Pinsent Masons advises Malaysia-based Tenaga Nasional Berhad (TNB) on first international offshore wind investment
Out-Law Guide | 29 Mar 2021 | 12:57 pm | 8 min. read
'Carbon pricing' is designed to reduce greenhouse gas emissions by adding a cost to the creation of emissions.
The EU and the UK have adopted emissions trading schemes aimed at energy generators and heavy industry and the EU is considering a carbon border adjustment mechanism for imports. There are calls for carbon pricing to be applied more widely, and climate change could be taken into account in other areas of tax policy to incentivise climate friendly behaviour.
In the landmark Paris Agreement agreed at the United Nations climate conference on 12 December 2015 (COP21), countries around the world agreed to work to substantially reduce global greenhouse gas emissions and to limit the global temperature increase in this century to two degrees celsius while trying to limit the increase even further to 1.5 degrees.
The UK legislated in 2019 to reduce net emission of greenhouse gases in the UK by 100% back to 1990 levels by 2050. This is colloquially referred to as the 'net zero' emissions target. In December 2020, UK prime minister Boris Johnson set out an interim target for the UK of achieving a 68% reduction by 2030. COP26 takes place in November 2021 in Glasgow.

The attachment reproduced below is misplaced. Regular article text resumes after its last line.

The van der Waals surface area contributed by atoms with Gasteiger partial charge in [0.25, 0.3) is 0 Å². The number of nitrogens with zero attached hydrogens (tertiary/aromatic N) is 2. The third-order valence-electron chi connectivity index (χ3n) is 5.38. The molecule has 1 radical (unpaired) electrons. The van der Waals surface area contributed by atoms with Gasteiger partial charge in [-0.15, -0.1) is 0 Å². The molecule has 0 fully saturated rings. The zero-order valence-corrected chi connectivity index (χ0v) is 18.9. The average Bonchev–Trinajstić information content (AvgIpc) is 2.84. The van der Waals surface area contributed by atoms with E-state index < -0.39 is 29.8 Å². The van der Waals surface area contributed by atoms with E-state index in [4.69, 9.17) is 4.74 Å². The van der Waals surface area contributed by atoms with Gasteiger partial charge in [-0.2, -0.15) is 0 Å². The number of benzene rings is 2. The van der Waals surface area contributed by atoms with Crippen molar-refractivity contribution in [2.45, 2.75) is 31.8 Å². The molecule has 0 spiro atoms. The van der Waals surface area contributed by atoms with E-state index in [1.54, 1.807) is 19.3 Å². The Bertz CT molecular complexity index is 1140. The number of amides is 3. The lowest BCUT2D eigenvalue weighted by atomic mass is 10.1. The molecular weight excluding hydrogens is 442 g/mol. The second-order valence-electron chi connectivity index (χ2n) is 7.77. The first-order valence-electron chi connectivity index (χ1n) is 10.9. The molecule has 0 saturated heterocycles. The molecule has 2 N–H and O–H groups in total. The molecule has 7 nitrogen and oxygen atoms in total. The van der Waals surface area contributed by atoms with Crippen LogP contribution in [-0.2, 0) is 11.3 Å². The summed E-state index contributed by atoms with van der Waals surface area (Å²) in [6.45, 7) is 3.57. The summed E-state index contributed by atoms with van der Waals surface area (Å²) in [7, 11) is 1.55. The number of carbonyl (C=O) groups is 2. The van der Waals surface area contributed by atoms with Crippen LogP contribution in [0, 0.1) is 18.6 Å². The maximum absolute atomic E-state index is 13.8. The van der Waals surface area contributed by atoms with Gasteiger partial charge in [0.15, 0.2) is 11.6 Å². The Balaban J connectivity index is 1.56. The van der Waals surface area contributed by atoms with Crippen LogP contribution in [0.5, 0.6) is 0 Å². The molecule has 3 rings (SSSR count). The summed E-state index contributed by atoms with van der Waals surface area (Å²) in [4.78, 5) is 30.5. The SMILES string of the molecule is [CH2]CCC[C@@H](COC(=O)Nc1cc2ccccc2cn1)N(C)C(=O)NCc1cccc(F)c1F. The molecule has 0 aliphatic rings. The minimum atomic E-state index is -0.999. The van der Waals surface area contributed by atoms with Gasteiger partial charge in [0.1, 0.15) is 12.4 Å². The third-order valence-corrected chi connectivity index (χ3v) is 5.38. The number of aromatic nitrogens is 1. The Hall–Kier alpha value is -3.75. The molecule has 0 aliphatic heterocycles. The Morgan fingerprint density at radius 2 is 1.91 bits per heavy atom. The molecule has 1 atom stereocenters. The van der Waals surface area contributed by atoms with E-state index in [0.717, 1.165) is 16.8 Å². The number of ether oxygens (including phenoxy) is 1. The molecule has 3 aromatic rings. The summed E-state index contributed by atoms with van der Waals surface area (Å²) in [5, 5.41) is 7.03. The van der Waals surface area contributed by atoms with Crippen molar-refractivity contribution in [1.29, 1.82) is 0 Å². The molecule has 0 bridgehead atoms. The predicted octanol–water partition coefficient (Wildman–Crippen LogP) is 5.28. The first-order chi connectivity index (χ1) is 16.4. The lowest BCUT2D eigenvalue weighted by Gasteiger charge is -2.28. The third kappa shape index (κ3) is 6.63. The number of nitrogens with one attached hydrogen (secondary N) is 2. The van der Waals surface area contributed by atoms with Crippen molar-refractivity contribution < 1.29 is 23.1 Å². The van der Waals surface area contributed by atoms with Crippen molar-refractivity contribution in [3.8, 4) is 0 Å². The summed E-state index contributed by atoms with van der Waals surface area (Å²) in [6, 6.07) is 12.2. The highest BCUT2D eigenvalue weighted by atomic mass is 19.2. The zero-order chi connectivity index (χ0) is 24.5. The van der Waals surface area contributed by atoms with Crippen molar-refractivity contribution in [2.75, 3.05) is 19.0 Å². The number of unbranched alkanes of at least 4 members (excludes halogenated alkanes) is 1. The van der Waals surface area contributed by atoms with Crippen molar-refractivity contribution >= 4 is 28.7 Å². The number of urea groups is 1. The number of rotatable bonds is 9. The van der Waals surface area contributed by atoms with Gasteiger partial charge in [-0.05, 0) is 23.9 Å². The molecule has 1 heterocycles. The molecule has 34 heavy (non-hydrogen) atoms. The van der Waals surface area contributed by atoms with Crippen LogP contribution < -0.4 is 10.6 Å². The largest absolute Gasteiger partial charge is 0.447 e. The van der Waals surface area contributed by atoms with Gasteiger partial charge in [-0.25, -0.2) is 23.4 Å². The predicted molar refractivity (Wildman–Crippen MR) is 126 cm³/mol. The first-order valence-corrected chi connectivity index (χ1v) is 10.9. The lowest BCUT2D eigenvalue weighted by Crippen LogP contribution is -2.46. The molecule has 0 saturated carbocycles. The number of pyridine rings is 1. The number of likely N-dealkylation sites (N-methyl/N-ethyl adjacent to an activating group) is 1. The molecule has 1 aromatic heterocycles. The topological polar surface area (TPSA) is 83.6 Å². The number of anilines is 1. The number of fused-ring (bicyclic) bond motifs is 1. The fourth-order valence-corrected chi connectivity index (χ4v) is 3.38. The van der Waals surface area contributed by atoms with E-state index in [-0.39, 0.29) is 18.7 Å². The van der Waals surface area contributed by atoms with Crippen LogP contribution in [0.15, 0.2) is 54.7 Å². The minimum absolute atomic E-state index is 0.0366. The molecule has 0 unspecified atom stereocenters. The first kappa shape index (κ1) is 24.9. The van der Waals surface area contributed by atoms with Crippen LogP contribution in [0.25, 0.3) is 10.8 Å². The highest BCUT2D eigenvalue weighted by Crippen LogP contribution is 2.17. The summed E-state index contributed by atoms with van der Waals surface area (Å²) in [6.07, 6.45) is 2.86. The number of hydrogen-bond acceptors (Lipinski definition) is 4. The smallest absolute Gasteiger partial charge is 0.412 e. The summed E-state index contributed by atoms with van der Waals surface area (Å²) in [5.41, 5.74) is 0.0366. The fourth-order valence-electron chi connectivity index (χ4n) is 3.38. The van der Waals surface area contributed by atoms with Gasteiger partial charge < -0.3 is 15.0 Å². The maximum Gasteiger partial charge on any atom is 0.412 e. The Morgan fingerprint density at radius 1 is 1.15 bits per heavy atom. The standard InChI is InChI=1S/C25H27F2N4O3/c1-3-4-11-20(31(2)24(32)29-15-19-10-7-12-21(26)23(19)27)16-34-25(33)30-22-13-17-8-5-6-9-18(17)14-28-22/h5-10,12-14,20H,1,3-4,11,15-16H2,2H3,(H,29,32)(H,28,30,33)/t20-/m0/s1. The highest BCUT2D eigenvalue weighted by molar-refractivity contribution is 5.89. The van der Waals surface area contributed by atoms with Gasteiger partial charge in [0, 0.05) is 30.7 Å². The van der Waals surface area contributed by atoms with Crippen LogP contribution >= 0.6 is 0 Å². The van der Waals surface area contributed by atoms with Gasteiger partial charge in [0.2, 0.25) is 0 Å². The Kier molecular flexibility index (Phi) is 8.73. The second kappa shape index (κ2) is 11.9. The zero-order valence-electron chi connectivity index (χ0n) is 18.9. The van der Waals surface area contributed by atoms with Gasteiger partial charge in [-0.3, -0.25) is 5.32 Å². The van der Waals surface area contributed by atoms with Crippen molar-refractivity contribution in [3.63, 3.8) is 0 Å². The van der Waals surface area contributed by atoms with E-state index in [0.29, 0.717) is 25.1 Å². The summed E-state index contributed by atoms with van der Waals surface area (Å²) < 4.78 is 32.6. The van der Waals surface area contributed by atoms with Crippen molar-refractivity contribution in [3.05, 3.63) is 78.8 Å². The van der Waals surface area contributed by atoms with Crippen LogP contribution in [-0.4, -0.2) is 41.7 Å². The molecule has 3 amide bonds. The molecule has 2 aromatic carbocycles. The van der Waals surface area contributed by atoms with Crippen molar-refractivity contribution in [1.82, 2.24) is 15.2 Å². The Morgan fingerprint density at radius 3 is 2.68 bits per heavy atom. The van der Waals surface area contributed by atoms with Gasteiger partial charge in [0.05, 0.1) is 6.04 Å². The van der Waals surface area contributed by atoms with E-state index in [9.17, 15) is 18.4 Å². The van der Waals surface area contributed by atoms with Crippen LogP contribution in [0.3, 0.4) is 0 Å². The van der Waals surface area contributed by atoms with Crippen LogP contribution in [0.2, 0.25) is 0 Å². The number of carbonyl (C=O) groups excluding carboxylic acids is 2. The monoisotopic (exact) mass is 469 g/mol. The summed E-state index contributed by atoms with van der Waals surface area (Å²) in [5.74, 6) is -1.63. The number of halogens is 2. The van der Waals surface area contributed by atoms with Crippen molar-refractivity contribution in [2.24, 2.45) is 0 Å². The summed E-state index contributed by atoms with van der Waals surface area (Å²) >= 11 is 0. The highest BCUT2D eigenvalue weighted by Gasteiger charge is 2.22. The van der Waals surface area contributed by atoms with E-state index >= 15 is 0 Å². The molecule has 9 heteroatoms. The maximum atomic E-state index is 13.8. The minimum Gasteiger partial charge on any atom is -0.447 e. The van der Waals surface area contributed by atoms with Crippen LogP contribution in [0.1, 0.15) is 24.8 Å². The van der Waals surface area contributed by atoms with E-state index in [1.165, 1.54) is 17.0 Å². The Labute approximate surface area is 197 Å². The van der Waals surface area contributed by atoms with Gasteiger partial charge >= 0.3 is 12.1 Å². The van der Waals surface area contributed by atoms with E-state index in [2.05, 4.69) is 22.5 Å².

‘Carbon pricing’ is primarily a policy tool for combatting net emissions and is the name used for any method which aims to reduce emissions or increase the capture of greenhouse gases by adding a cost to those creating emissions, and in so doing encouraging the take up of alternatives and/or making the polluter pay for the damage.
There are two main methods of carbon pricing: a direct tax on emissions generated by a business or a system of allowances or permits to pollute, tradeable on a secondary market, referred to as an ‘emissions trading scheme’ (ETS) or ‘cap-and-trade’ system.
Under an ETS, a government sets a cap on the total amount of certain greenhouse gases that can be emitted annually by businesses covered by the scheme. Each business obtains a certain number of ‘allowances’. Allowances are auctioned off by governments, with some given for free and credits can be generated through carbon capture projects. After the end of each year a company must surrender enough allowances to cover all its emissions and, if the company has any ‘spare’, it can use these to cover its future needs or sell them on the secondary market to another business. By restricting the total number of credits in circulation, and allowing surplus credits to be traded on a secondary market, a market price is created which rises over time unless demand for carbon reduces.